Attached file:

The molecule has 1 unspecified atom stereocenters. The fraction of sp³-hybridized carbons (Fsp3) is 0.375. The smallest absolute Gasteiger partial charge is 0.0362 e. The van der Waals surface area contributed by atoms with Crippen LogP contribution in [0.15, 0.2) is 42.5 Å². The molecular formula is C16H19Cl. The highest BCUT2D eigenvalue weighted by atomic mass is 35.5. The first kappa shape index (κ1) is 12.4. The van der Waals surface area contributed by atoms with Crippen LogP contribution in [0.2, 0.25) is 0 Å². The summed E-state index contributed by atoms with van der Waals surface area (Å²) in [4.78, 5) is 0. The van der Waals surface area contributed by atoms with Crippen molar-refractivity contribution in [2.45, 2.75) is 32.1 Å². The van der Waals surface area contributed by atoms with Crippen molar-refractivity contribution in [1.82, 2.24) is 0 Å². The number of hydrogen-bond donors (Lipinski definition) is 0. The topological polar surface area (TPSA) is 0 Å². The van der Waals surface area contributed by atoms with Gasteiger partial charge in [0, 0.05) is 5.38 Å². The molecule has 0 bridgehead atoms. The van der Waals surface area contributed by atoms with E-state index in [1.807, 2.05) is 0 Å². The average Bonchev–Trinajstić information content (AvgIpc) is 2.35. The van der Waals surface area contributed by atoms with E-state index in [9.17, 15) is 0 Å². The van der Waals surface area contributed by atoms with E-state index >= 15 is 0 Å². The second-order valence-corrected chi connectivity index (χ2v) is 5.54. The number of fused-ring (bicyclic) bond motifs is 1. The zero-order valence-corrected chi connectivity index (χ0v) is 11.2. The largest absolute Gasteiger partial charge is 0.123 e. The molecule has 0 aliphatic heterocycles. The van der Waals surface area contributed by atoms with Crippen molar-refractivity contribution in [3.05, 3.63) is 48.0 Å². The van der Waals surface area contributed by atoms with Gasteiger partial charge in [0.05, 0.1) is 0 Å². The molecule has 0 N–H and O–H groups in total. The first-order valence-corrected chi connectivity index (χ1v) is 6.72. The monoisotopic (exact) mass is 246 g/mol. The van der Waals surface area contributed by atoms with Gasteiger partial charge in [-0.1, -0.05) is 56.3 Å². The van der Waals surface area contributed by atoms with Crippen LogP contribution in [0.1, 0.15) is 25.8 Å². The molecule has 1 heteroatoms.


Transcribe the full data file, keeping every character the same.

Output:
The molecule has 1 unspecified atom stereocenters. The fraction of sp³-hybridized carbons (Fsp3) is 0.375. The smallest absolute Gasteiger partial charge is 0.0362 e. The van der Waals surface area contributed by atoms with Crippen LogP contribution in [0.15, 0.2) is 42.5 Å². The molecular formula is C16H19Cl. The highest BCUT2D eigenvalue weighted by atomic mass is 35.5. The first kappa shape index (κ1) is 12.4. The van der Waals surface area contributed by atoms with Crippen LogP contribution in [0.2, 0.25) is 0 Å². The summed E-state index contributed by atoms with van der Waals surface area (Å²) in [4.78, 5) is 0. The van der Waals surface area contributed by atoms with Crippen molar-refractivity contribution in [2.45, 2.75) is 32.1 Å². The van der Waals surface area contributed by atoms with Crippen molar-refractivity contribution in [1.82, 2.24) is 0 Å². The number of hydrogen-bond donors (Lipinski definition) is 0. The topological polar surface area (TPSA) is 0 Å². The van der Waals surface area contributed by atoms with Gasteiger partial charge in [0, 0.05) is 5.38 Å². The molecule has 0 bridgehead atoms. The van der Waals surface area contributed by atoms with E-state index in [1.807, 2.05) is 0 Å². The average Bonchev–Trinajstić information content (AvgIpc) is 2.35. The van der Waals surface area contributed by atoms with E-state index in [9.17, 15) is 0 Å². The van der Waals surface area contributed by atoms with E-state index >= 15 is 0 Å². The second-order valence-corrected chi connectivity index (χ2v) is 5.54. The number of fused-ring (bicyclic) bond motifs is 1. The zero-order valence-corrected chi connectivity index (χ0v) is 11.2. The largest absolute Gasteiger partial charge is 0.123 e. The molecule has 0 aliphatic heterocycles. The van der Waals surface area contributed by atoms with Crippen molar-refractivity contribution in [3.05, 3.63) is 48.0 Å². The van der Waals surface area contributed by atoms with Gasteiger partial charge in [0.05, 0.1) is 0 Å². The molecule has 0 N–H and O–H groups in total. The first-order valence-corrected chi connectivity index (χ1v) is 6.72. The monoisotopic (exact) mass is 246 g/mol. The van der Waals surface area contributed by atoms with Gasteiger partial charge in [-0.1, -0.05) is 56.3 Å². The van der Waals surface area contributed by atoms with Crippen LogP contribution in [0.1, 0.15) is 25.8 Å². The molecule has 1 heteroatoms.